Features - Interview
MAY 1, 1996
BY JOE SAWARD
Olivier's father Philippe today runs a small karting circuit at Crolles, near Grenoble, and is guiding the career of another young driver Laurent Redon, who won the French Formula 3 title last year and now drives for DAMS in F3000 - just as Olivier did in 1993.
In the old days, however, Philippe owned a small garage and competed when Olivier was born he retired from hillclimbing. He had ambitions for his son but Olivier preferred football.
"I wanted to be a professional soccer player," remembers Panis. "I played football from when I was six and I really loved it. One day my father bought me a kart and made me drive it. I said I'd give it a try, but I wasn't convinced. It was very casual and he didn't put a lot of pressure on me. I did three or four races and I was always finishing fourth or fifth and so my father said: "Give it up. Go back to playing soccer" - but by then I had begun to develop a passion for racing."
For the next six years he raced kartsI decided to try 125cc karting and I did that for six years. He trained as a mechanic and then spent two years working at a garage in Lyons while he was karting.
"If I hadn't been successful I'd probably still be there now," says Olivier.
During 1987 Olivier took a race driving course at the world famous Winfield School at the Paul Ricard circuit in the south of France. He was quick enough to be selected for the final at the end of the year and in November won the Volant Elf prize and a fully-sponsored season in French Formula Renault. It was the same competition which had launched such famous names as Patrick Tambay, Didier Pironi, Alain Prost, Olivier Grouillard, Eric Bernard and Erik Comas and he found himself working with legendary Winfield Racing boss Gerard Camilli.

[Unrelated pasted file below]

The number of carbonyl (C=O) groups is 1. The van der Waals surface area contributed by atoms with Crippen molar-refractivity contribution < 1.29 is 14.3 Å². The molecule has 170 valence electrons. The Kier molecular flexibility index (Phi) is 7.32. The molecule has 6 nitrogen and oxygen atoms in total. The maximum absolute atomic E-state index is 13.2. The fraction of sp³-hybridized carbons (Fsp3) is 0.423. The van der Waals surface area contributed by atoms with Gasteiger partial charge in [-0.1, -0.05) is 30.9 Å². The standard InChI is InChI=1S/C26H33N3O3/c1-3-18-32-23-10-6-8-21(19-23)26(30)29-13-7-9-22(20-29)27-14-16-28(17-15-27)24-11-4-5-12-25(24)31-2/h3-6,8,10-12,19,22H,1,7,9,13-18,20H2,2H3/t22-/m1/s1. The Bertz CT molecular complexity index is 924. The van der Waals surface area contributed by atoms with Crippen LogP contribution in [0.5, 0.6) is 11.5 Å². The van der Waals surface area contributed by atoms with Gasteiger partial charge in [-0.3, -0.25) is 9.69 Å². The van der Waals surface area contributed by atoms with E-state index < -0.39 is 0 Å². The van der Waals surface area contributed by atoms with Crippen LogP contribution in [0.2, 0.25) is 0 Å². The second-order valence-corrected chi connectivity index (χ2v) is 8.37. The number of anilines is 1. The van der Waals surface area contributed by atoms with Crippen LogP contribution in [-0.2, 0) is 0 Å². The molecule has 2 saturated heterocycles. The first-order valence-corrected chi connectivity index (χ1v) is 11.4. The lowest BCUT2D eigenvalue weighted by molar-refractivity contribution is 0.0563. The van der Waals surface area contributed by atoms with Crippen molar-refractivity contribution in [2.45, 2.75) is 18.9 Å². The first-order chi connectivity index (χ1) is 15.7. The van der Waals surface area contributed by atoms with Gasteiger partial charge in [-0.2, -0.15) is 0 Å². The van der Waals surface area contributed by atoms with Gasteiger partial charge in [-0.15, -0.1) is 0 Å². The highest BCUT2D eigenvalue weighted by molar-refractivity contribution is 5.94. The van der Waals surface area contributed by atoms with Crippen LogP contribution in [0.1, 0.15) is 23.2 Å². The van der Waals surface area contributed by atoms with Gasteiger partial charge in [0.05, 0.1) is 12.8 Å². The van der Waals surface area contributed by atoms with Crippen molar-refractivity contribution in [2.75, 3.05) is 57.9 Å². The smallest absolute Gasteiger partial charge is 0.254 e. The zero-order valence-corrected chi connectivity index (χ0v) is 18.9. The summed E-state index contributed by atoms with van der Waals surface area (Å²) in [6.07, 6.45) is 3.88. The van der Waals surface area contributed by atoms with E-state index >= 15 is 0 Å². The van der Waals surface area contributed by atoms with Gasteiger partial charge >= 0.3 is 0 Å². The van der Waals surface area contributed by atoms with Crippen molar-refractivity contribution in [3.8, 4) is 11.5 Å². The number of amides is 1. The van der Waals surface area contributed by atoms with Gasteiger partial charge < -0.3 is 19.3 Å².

"He taught me my profession. He taught me many things about racing: how to set up the cars and work with them and how to be correct with everyone around me. I think that is very important."
Success was not immediate. Olivier failed to win any races in his first year but finished fourth in the championship and Elf agreed to sponsor him for a second season in Formule Renault. The 1989 season was to be a classic one for the Formule Renault series as Panis and another youngster called Emmanuel Collard met head-to-head. They won five races apiece but Panis took the title on points.
Elf came up with the money for Panis to graduate to the French Formula 3 series - with Winfield Racing. Once again the first year saw no wins but he was fourth in the championship but in 1991 he won four times but still managed to lose out to Christophe Bouchut - who had won only three races.